latch. It is not as bad as it sounds but it will not sit flat after
reinstallation until all these conditions are satisfied.
|If you are lucky, this is as far as you will need to go. Carefully place
a drop or two of lighter fluid on the slow speed escapement, replace the
speed ring and fire the shutter until the lighter fluid is dry. Try to hold
the camera at an angle that prevents excess lighter fluid from draining onto
the shutter and aperture blades. In many cases, this will bring a slow
shutter back to life. I would try it 3-5 times before giving up and moving
the next step.
|Life is not always that simple. On this shutter, the escapement will
have to come out. Remove the mainspring from its post on the left side of
the slow speed escapement and wiggle the cocking ring and the spring out.
The slow speed escapement is attached to the shutter housing with two
screws. Under these screws are oblong holes that allow the position of the
mechanism to be adjusted. Moving the pallet (right side) closer to the
inside makes the shutter run faster. Carefully mark the position of both
screws in relation to the escapement, remove them and lift the escapement
out of the shutter. I normally soak mine overnight in lighter fluid. The
escapement should run smoothly without lubrication in many cases. If it
still doesnít run, I use a pin and dip it into Rem gun oil to obtain a tiny
drop. I apply a drop to the pallet shaft (the rocking arm) and the star
wheel shaft (the gear the pallet rocks against). That should be enough to
get most escapements running smoothly. Donít over-lubricate them or you are
asking for trouble later when the excess oil attracts dirt.
If the shutter
blades have oil on them, you can often remove that by gently dabbing them
with a tissue soaked with lighter fluid. Keep changing tissues and wiping
until they are clean.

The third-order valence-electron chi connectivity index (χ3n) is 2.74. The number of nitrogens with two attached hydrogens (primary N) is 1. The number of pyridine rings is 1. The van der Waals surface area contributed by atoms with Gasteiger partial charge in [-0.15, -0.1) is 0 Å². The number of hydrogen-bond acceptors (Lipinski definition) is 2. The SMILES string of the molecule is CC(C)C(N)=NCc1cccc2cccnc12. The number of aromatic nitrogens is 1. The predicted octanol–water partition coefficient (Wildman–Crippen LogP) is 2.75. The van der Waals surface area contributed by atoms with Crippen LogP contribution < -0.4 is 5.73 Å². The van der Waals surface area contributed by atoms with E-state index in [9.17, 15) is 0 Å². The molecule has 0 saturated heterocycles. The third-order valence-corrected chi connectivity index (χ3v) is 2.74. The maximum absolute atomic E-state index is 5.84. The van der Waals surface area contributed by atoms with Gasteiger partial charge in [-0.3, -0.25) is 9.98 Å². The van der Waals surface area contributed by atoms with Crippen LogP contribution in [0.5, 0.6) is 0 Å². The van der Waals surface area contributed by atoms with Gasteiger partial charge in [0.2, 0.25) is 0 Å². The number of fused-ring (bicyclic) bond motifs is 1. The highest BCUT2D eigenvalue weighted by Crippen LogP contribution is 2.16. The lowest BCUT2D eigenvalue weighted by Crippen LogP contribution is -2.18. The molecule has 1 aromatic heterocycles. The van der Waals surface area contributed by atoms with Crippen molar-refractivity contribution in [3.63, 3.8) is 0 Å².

|However, this will not be enough for this shutter. When I hold open the
blade actuator, see that extra piece sticking out? You might also note in
the earlier photos that the shutter is not stopping down all the way light
tight. If you see something like this, or the blades are still fouling after
the tissue cleaning, then the rear of the shutter must be removed and the
blades individually cleaned.
|In the rear of the camera, there is another nut with 4 spanner slots.
This is the shutter nut. Remove it and the shutter will come free from the
|The aperture controls are removed with a single screw. Remove the screw
and set the aperture controls aside.
On the rear of the shutter are three screws. When they
are removed, you can separate the back (aperture) part of the shutter from
the front. You must be aware of a few things before proceeding. First, the
shutter release will drop out when you open the back as will the booster
spring. You can remove them before starting or deal with them as you open
the back. The release arm has a hairspring that goes into a slot on the
case. This is easily dealt with after the shutter halves are joined back
together. Second, you want to keep the front of the shutter facing down and
lift slowly. The 5 blades are loose and it's good to get a photo of their
arrangement before they drop out. Remove the three screws and carefully
separate the two halves.
|Here you see how the blades work. Sometimes there will be a blade with a
tip that curves in or out. Sometimes (less often) there will be shims.